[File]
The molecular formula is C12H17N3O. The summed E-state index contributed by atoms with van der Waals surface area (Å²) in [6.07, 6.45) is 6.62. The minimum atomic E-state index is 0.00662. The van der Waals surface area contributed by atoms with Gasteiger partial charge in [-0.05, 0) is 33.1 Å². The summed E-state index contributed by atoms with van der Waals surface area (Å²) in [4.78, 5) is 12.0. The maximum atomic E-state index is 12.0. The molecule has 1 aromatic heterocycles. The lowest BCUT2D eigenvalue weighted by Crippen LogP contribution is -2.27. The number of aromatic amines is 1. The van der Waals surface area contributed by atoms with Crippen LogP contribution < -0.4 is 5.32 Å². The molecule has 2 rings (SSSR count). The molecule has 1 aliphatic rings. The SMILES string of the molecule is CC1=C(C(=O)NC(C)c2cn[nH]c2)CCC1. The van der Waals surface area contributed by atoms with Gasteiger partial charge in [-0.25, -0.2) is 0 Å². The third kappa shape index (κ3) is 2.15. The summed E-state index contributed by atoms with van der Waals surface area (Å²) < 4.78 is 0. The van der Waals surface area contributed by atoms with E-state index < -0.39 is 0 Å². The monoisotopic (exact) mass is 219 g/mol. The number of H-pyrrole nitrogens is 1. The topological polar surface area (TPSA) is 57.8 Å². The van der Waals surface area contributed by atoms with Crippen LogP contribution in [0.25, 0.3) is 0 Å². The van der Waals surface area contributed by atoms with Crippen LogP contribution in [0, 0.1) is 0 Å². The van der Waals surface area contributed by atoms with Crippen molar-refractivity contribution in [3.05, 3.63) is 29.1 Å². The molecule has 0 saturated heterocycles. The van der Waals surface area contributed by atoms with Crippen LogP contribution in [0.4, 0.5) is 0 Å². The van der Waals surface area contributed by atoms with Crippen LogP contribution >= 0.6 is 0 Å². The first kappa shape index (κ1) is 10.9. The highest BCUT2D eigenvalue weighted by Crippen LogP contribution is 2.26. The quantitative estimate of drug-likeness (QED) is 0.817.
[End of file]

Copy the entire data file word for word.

The molecular formula is C12H17N3O. The summed E-state index contributed by atoms with van der Waals surface area (Å²) in [6.07, 6.45) is 6.62. The minimum atomic E-state index is 0.00662. The van der Waals surface area contributed by atoms with Gasteiger partial charge in [-0.05, 0) is 33.1 Å². The summed E-state index contributed by atoms with van der Waals surface area (Å²) in [4.78, 5) is 12.0. The maximum atomic E-state index is 12.0. The molecule has 1 aromatic heterocycles. The lowest BCUT2D eigenvalue weighted by Crippen LogP contribution is -2.27. The number of aromatic amines is 1. The van der Waals surface area contributed by atoms with Crippen LogP contribution < -0.4 is 5.32 Å². The molecule has 2 rings (SSSR count). The molecule has 1 aliphatic rings. The SMILES string of the molecule is CC1=C(C(=O)NC(C)c2cn[nH]c2)CCC1. The van der Waals surface area contributed by atoms with Gasteiger partial charge in [-0.25, -0.2) is 0 Å². The third kappa shape index (κ3) is 2.15. The summed E-state index contributed by atoms with van der Waals surface area (Å²) < 4.78 is 0. The van der Waals surface area contributed by atoms with E-state index < -0.39 is 0 Å². The monoisotopic (exact) mass is 219 g/mol. The number of H-pyrrole nitrogens is 1. The topological polar surface area (TPSA) is 57.8 Å². The van der Waals surface area contributed by atoms with Crippen LogP contribution in [0.25, 0.3) is 0 Å². The van der Waals surface area contributed by atoms with Crippen LogP contribution in [0, 0.1) is 0 Å². The van der Waals surface area contributed by atoms with Crippen molar-refractivity contribution in [3.05, 3.63) is 29.1 Å². The molecule has 0 saturated heterocycles. The van der Waals surface area contributed by atoms with Crippen LogP contribution in [0.4, 0.5) is 0 Å². The van der Waals surface area contributed by atoms with Crippen LogP contribution >= 0.6 is 0 Å². The first kappa shape index (κ1) is 10.9. The highest BCUT2D eigenvalue weighted by Crippen LogP contribution is 2.26. The quantitative estimate of drug-likeness (QED) is 0.817.